Millions of Afghans voted Thursday in their second-ever direct presidential vote, despite a series of attacks by the Taliban leading up to the election.
Voter turnout appeared stronger in the north than the south, where insurgents had launched rockets and suicide blasts that caused several polling stations to close, the Associated Press reported.
Election officials held other polling sites open for an extra hour, until 5 p.m. local time, to allow more Afghans to vote.
Taliban militants had pledged to disrupt the vote and punish those who cast ballots. Voters are marked with indelible ink on one finger to avoid fraud.
Security companies in the capital reported at least five blasts, while Kabul police exchanged fire with a group of armed men for about an hour, according to the AP.
President Hamid Karzai, who is seeking a second five-year term, voted at a high school in Kabul, holding up his ink-stained finger for the cameras.
“I request that the Afghan people come out and vote, so through their ballot Afghanistan will be more secure, more peaceful,” he said. “Vote. No violence.”
Karzai is favored to win in the election, though official results may not be known for days. In 2004, he won with 55.4 percent of the vote.
His closest challenger is former foreign minister Abdullah Abdullah. If no candidate receives a majority of the vote, a runoff will likely be scheduled for October.
Gilles Dorronsoro, a visiting scholar at the Carnegie Endowment of International Peace, spent the past few weeks leading up to the elections traveling around Afghanistan and finding that, across the board, people were most concerned about overall security of the country.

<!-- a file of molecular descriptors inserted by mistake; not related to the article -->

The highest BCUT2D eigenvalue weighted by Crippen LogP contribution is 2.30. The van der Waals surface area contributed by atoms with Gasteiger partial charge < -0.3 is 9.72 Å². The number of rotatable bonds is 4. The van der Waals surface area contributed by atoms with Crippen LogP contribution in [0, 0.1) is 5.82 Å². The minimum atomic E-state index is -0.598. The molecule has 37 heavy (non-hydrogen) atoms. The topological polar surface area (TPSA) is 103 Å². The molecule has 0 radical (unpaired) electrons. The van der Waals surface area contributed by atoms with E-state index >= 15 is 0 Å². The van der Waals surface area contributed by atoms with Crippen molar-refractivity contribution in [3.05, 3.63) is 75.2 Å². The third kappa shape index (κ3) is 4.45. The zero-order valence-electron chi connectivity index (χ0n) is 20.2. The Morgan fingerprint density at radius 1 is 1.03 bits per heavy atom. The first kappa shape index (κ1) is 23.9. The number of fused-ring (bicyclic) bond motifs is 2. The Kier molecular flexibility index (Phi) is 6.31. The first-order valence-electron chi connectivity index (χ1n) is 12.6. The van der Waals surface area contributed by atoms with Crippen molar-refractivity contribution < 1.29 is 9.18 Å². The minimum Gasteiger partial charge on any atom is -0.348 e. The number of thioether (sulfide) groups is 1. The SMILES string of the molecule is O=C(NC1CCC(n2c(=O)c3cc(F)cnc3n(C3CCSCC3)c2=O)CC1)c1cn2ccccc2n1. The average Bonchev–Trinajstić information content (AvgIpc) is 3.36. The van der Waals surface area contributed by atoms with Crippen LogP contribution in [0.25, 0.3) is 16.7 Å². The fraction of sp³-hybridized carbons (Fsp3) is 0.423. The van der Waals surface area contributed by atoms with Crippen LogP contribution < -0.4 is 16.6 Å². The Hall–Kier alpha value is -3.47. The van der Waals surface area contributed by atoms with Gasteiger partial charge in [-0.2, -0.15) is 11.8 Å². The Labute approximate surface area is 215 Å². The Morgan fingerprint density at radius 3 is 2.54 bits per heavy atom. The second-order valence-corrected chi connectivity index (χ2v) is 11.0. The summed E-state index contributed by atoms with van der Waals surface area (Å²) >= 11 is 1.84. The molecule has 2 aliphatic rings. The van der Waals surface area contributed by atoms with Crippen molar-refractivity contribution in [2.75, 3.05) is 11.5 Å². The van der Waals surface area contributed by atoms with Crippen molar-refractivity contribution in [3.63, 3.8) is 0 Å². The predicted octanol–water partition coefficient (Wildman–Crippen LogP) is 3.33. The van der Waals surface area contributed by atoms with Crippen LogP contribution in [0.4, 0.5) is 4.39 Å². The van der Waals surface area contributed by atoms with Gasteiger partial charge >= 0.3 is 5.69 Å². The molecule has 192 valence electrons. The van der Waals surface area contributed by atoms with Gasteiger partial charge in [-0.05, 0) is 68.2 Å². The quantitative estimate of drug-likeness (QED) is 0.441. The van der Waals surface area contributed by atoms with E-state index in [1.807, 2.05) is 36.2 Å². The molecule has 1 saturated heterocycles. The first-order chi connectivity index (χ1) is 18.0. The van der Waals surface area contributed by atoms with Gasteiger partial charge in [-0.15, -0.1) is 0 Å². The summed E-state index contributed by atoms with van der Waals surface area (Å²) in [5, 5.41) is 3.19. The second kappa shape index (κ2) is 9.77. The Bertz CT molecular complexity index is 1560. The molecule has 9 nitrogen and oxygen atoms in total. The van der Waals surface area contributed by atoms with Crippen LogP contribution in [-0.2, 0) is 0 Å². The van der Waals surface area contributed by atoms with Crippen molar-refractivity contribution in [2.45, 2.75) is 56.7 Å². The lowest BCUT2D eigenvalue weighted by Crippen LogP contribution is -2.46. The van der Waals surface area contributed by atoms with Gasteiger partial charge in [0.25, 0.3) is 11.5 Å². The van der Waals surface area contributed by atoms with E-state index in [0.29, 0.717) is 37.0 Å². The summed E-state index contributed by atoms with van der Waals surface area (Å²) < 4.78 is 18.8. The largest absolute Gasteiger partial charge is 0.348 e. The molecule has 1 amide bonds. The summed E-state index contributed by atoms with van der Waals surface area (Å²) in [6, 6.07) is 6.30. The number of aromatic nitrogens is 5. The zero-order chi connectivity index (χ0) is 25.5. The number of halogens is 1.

He said residents of the southern city of Kandahar, for example, reported that Taliban were coming from the neighboring Helmand province, causing their security situation to deteriorate. People in the northern city of Kunduz expressed the same security concerns, he said.
The Taliban seemed to be using intimidation tactics, such as stopping people on the roads outside of cities, Dorronsoro said.
“When I came from Kabul yesterday (Sunday), the Taliban had blocked the road. They put a truck on fire. So we had to wait for two or three hours on the road before the fire stopped,” he said.
Leading up to the vote, militants carried out a series of assaults around the country, including a suicide blast in Kabul that killed at least 10 people. In northern Baghlan province, insurgent attacks closed 14 polling sites, and the police chief of Old Baghlan city and several police were killed, said Abdul Malik, the provincial election director, reported the AP.
But the United Nations said it was “cautiously optimistic” about the size of the turnout.
“Despite some initial attacks in the early morning, voters have demonstrated their determination to participate,” said Aleem Siddique, spokesman for the U.N. mission in Kabul, quoted Reuters. “As the afternoon has proceeded, we have seen less attacks, we have seen the situation settle.”